At this point, you may be thinking I’m trying to scare you off the concept of shadow work altogether. Nothing could be further from the truth. Over the years, I have found shadow work to be very helpful in my life and my spiritual practice. But I do believe that anyone who undertakes examining their shadow self should do so with a complete understanding of the process and that it’s okay if you never want to go there. You will still be a whole human being. You will still be an effective Witch or Pagan without ever doing shadow work.
However, if you do want to plumb the depths of your inner self to discern what may be causing you to behave in a certain way or because you feel unsettled or stymied in your emotional or spiritual self then here are a couple of suggestions:
- Choose one aspect of your shadow to focus on at a time. Do not try to tackle all the issues you have recognized within yourself in one fell swoop. Shadow work will dredge up additional or related issues so make a note to deal with these things at a later date.
- Remember, this is not a one and done process. This is (or should be) a life-long, self-reflective practice to use as you change and grow over time. As human beings we are always moving forward (or should be) and shadow work can be a way to process and review difficult emotions, habits, or experiences throughout your adult life.
- Be honest with yourself. The point of shadow work is to recognize those things within your personality which you dislike or even hate. The goal at the end of shadow work is to be able to love yourself regardless of those difficult inner aspects, recognize how they came to be and do what is necessary to heal and move forward.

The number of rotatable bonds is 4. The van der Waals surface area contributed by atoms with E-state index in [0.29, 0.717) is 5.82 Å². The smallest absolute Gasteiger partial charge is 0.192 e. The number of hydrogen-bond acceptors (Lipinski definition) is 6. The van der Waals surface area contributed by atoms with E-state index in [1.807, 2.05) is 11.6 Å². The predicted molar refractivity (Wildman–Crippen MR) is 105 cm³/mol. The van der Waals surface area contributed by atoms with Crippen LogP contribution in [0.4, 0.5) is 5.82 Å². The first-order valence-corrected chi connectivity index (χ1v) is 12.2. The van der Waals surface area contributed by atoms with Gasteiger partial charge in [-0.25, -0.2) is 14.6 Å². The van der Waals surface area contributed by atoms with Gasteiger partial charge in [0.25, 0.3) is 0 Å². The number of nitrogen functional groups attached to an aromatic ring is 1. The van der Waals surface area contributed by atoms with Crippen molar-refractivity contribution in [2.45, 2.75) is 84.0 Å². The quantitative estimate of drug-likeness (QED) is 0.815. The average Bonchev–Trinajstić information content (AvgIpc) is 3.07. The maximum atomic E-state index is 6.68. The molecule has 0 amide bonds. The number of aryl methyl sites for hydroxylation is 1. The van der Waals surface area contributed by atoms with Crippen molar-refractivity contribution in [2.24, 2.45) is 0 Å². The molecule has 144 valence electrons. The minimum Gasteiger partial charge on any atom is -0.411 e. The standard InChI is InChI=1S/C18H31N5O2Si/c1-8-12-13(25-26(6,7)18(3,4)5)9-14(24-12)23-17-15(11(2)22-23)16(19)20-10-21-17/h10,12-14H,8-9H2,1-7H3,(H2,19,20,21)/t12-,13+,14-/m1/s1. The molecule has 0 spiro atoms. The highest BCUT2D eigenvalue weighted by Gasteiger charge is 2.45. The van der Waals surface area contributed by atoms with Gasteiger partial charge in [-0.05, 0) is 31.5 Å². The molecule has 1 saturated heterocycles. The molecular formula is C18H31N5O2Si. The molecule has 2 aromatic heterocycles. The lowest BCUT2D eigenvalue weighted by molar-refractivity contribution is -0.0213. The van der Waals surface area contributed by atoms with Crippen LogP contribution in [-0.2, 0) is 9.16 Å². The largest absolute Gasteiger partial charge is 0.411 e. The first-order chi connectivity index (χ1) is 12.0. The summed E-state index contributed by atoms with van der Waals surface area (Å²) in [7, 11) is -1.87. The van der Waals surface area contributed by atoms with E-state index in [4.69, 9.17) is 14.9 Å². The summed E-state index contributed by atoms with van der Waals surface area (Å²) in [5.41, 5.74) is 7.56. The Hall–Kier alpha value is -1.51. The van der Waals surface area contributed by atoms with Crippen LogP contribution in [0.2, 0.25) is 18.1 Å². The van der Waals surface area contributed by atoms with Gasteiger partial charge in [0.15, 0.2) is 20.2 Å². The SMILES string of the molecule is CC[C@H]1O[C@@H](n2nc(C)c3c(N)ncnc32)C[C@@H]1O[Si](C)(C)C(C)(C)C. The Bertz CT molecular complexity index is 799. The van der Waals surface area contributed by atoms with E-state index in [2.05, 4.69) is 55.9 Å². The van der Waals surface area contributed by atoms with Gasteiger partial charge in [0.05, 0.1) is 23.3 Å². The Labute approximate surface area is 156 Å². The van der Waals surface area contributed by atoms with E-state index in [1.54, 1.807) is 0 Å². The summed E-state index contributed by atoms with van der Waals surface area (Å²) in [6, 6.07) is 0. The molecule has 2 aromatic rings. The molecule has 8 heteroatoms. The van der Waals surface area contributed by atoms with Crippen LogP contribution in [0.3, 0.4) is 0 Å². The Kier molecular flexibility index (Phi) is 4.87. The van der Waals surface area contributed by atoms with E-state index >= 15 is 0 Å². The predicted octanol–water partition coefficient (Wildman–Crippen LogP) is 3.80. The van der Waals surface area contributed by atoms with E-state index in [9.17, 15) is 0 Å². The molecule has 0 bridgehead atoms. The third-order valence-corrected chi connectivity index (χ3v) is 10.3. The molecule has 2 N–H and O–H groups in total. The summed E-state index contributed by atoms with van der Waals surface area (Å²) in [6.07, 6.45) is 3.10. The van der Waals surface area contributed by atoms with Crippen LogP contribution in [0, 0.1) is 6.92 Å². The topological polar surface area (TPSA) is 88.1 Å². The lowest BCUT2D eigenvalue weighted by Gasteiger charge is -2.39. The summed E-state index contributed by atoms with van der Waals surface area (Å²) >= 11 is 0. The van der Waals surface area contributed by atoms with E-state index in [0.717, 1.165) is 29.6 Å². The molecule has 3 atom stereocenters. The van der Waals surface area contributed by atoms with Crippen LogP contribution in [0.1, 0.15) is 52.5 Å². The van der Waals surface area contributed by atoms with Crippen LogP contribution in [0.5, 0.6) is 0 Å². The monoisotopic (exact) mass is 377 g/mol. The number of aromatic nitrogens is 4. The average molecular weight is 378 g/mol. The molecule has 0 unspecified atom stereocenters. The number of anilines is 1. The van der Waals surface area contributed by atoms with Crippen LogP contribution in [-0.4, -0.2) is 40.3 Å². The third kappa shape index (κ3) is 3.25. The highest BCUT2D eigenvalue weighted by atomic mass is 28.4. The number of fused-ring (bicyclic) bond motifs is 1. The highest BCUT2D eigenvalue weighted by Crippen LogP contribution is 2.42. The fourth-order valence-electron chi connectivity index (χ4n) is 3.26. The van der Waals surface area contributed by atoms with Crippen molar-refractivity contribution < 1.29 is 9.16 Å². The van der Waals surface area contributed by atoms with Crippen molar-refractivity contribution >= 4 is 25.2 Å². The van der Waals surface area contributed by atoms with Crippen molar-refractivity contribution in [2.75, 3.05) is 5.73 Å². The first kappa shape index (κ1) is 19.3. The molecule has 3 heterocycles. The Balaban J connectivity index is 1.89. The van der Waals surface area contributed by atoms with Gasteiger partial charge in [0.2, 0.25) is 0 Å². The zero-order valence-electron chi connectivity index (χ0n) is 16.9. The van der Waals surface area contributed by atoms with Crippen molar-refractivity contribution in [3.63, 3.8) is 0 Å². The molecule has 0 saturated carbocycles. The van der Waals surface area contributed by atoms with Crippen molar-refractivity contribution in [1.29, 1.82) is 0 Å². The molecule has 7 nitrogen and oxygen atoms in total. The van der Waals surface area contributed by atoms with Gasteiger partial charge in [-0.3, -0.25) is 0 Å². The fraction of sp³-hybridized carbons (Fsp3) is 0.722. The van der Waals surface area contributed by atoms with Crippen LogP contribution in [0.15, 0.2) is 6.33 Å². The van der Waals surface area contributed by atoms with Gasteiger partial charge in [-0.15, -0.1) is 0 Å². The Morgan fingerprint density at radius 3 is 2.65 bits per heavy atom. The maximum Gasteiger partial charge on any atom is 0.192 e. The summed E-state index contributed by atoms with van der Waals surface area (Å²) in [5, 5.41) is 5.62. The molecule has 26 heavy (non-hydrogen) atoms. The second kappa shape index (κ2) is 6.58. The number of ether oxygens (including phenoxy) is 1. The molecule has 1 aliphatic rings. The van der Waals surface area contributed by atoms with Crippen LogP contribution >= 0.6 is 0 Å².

Basic Methods of Shadow Work
Journal – Choose one part of your shadow you want to acknowledge and work through. This can be a free-associated method. Ask yourself a series of questions “Why do I do…” and answer them honestly. Keep digging deeper with those questions, examine how you feel about it, until you get to the root of the issue. Take your time.
Meditation and Visualization – Use the same process as above but within a safe space in your mind/imagination. This can be done in state of trance or self-hypnosis if creative visualization is difficult for you. One possible suggestion is to talk to your “shadow” about these issues you wish to address.
Memory Regression – This is a method which should be done with a skilled hypnotist or licensed therapist who can help you remember a traumatic incident or period in your life and help you work through what happened and how to heal. Do not attempt shadow self memory regression alone.
Re-enactment/Performance – Act out (in a symbolic way) your bad behavior/habit, or what you do not like within yourself, to call up the emotions and then wrestle and deal with it in honest recognition. Ecstatic dance, drumming, or vocalizations (singing, shouting, etc.) can assist with this process by focusing on these “inner demons” and releasing them.